The Gannon Power Plant was a coal-fired facility located near Tampa Bay, Florida. By 1999, the plant was slated for conversion to natural gas for environmental reasons. The last coal-fired units were shut down in 2004 and the new gas-fired units came online in 2005 and 2006. Today, these cleaner-burning units have a total capacity of 1.8 gigawatts. It has since been renamed the H. L. Culbreath Bayside Power Station. Two additional gas-fired units are scheduled to come online by the end of 2009.
Gannon Station was one of several Florida power plants listed as sites where employees have been exposed to asbestos.
Before 1980, virtually all industrial buildings and factories were constructed with asbestos-containing materials (ACMs) because of its ability to block the transfer of heat and electricity as well as corrosive chemicals. The main concern was property damage; health hazards of asbestos were first suspected around 1900 and had been confirmed by the late 1930s, but corporations involved in the production and sale of ACMs did everything in their considerable power to suppress this information for over four decades.
Employees whose job sites contain asbestos now protected by EPA and OSHA rules and regulations. As recently as the late 1970s however, workers in asbestos environments carried out their duties without protective clothing or respirators. These same employees unwittingly carried asbestos dust into their homes on their clothes or in their hair when showers, putting their families at risk as well.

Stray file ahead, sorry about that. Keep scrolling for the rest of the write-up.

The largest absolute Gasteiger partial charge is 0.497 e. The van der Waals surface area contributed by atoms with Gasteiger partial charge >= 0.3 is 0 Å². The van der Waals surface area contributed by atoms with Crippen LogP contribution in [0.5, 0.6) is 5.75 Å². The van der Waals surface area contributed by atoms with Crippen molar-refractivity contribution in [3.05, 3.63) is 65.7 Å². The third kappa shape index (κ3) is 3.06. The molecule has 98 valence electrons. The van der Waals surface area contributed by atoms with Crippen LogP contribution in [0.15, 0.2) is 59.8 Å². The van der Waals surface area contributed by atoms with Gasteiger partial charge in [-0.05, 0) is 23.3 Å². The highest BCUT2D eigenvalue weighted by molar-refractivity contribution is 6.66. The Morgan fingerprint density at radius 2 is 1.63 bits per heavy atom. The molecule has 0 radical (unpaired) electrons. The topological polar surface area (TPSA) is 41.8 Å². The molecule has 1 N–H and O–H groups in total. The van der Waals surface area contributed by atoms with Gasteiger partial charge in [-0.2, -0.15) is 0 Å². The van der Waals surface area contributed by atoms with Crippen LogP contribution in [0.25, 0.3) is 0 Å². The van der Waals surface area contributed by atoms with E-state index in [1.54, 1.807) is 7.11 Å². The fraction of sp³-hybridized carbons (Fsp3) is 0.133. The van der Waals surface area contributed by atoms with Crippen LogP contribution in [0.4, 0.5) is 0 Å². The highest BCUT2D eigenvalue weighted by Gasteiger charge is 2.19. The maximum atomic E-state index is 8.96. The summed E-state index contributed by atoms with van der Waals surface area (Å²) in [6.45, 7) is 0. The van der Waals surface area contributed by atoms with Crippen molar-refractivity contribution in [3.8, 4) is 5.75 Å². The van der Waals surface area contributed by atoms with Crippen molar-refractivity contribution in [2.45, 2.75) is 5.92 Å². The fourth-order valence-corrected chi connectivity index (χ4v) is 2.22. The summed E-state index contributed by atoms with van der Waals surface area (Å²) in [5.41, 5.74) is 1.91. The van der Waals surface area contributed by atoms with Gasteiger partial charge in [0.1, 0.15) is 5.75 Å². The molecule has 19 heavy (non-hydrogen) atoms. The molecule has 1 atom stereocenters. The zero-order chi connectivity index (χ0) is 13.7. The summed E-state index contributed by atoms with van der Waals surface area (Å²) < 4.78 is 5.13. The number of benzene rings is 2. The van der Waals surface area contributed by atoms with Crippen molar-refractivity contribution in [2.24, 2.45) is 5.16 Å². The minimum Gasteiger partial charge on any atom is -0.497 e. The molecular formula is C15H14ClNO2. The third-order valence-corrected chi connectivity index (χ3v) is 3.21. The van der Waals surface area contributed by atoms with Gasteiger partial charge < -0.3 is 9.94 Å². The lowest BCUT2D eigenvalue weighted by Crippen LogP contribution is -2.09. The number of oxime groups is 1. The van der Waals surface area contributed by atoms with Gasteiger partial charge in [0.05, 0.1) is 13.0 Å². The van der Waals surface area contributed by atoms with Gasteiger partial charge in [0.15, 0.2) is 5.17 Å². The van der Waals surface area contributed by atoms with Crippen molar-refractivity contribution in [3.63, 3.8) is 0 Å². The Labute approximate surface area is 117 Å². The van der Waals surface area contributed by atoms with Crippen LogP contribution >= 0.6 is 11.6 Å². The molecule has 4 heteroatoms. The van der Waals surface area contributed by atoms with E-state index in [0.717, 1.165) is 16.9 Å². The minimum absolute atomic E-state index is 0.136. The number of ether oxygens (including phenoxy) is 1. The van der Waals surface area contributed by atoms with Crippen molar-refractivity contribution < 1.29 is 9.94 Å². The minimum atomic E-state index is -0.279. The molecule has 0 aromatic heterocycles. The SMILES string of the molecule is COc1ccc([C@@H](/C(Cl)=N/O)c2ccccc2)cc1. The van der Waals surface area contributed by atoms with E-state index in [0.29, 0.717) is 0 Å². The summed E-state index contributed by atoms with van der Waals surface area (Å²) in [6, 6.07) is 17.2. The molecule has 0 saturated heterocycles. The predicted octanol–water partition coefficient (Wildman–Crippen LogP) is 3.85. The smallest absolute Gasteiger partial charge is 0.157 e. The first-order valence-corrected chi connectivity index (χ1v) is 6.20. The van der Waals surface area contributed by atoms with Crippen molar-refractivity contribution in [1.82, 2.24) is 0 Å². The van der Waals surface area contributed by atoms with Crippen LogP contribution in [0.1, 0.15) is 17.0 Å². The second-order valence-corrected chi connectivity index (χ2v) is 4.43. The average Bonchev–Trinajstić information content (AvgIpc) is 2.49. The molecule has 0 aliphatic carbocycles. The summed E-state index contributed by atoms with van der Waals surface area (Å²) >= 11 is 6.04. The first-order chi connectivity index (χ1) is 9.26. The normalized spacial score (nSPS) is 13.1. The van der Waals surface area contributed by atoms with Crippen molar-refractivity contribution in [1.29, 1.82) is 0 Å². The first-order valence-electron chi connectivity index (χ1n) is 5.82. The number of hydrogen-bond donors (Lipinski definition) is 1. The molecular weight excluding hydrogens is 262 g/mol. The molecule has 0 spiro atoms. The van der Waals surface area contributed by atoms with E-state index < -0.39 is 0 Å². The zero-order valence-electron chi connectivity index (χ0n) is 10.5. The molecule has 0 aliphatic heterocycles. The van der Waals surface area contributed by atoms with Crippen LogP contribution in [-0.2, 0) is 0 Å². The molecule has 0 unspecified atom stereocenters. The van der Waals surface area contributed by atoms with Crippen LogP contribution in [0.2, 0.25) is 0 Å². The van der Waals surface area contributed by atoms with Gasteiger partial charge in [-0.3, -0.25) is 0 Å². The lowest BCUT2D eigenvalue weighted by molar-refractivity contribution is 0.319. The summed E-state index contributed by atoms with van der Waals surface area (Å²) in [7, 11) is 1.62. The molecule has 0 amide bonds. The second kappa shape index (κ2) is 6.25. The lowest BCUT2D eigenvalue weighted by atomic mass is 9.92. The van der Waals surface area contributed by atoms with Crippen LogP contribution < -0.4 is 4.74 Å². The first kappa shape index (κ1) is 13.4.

Asbestos diseases such as mesothelioma often do not show symptoms until decades after asbestos exposure first occurs,. Anyone who worked at Gannon Power Plant, as well as family members, should discuss their history of exposure to asbestos with a primary care physician and receive regular health monitoring.
In the first two-thirds of the 20th century, it was commonplace for many industrial facilities to be built with the naturally occurring, fibrous mineral known as asbestos because of its resistance to heat, flame and electrical current. It is ironic that saving lives was generally one of the driving reasons behind using asbestos in places for the outcome was in fact to place laborers at risk of serious illness or death due to contact with asbestos. The reason large numbers of people have died from health conditions including asbestosis and cancer of the lungs is that when humans inhale asbestos fibers, the mineral infiltrates respiratory passages; once there, the tiny, jagged bits of asbestos damage organs. Also, job-related contact with asbestos can lead to the extremely hard to treat form of cancer known as mesothelioma disease, which affects the mesothelium, the tissue that lines the pleural cavity (pleural mesothelioma) or the abdominal cavity (peritoneal mesothelioma).
Those who work with asbestos in present times are generally safe from contact due to the many laws regulating its utilization, presence at job sites and disposal. Even up to the last part of the 20th century, though, laborers commonly were expected to toil in spaces in which air filled with asbestos particles was not filtered; in most cases, safety procedures were unknown. Furthermore, if employers failed to offer facilities to wash off asbestos fibers, workers inadvertently transported asbestos home with them in their clothes and hair, thereby exposing family members to this dangerous substance.
As conditions such as lung cancer and mesothelioma often do not develop until a very long time after a person first is exposed to asbestos, those who had jobs at contaminated plants, as well as those who lived with them, should discuss their history of asbestos exposure with their doctors as mesothelioma prognosis can be positive if caught early.Sources
Bowker, Michael. Deadly Deception (New York: Touchstone, 2003)
Business Wire. "Tampa Electric Completes Construction of 320 Megawatts of Environmentally Friendly Generating Capacity." Red Orbit, 9 April 2007.
TECO Energy Corporate Website. “H.L. Culbreath Bayside Power Station.”